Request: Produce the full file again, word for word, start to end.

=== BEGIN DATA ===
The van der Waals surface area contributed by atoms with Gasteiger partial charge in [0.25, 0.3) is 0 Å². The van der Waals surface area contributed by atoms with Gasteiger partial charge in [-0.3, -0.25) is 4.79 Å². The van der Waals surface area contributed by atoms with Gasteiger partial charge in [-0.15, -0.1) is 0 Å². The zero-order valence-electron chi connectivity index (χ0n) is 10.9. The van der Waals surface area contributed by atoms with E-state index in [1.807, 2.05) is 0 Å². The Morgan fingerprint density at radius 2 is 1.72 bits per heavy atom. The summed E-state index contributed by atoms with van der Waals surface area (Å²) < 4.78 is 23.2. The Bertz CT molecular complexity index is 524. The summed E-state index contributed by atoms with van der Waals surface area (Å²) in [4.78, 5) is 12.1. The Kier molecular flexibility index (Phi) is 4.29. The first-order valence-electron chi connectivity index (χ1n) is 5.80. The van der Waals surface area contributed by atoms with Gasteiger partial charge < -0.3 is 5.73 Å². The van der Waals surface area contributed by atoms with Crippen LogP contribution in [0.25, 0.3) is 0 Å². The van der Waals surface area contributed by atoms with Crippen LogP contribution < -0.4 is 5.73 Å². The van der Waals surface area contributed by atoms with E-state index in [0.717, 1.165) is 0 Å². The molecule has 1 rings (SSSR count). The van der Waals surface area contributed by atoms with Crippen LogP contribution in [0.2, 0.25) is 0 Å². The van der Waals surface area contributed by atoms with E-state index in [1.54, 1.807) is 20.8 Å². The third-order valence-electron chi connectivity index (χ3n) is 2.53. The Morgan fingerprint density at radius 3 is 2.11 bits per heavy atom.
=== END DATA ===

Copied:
The van der Waals surface area contributed by atoms with Gasteiger partial charge in [0.25, 0.3) is 0 Å². The van der Waals surface area contributed by atoms with Gasteiger partial charge in [-0.3, -0.25) is 4.79 Å². The van der Waals surface area contributed by atoms with Gasteiger partial charge in [-0.15, -0.1) is 0 Å². The zero-order valence-electron chi connectivity index (χ0n) is 10.9. The van der Waals surface area contributed by atoms with E-state index in [1.807, 2.05) is 0 Å². The Morgan fingerprint density at radius 2 is 1.72 bits per heavy atom. The summed E-state index contributed by atoms with van der Waals surface area (Å²) < 4.78 is 23.2. The Bertz CT molecular complexity index is 524. The summed E-state index contributed by atoms with van der Waals surface area (Å²) in [4.78, 5) is 12.1. The Kier molecular flexibility index (Phi) is 4.29. The first-order valence-electron chi connectivity index (χ1n) is 5.80. The van der Waals surface area contributed by atoms with Gasteiger partial charge < -0.3 is 5.73 Å². The van der Waals surface area contributed by atoms with Crippen LogP contribution in [0.25, 0.3) is 0 Å². The van der Waals surface area contributed by atoms with Crippen LogP contribution < -0.4 is 5.73 Å². The van der Waals surface area contributed by atoms with E-state index in [0.717, 1.165) is 0 Å². The molecule has 1 rings (SSSR count). The van der Waals surface area contributed by atoms with Crippen LogP contribution in [0.2, 0.25) is 0 Å². The van der Waals surface area contributed by atoms with E-state index in [1.54, 1.807) is 20.8 Å². The third-order valence-electron chi connectivity index (χ3n) is 2.53. The Morgan fingerprint density at radius 3 is 2.11 bits per heavy atom.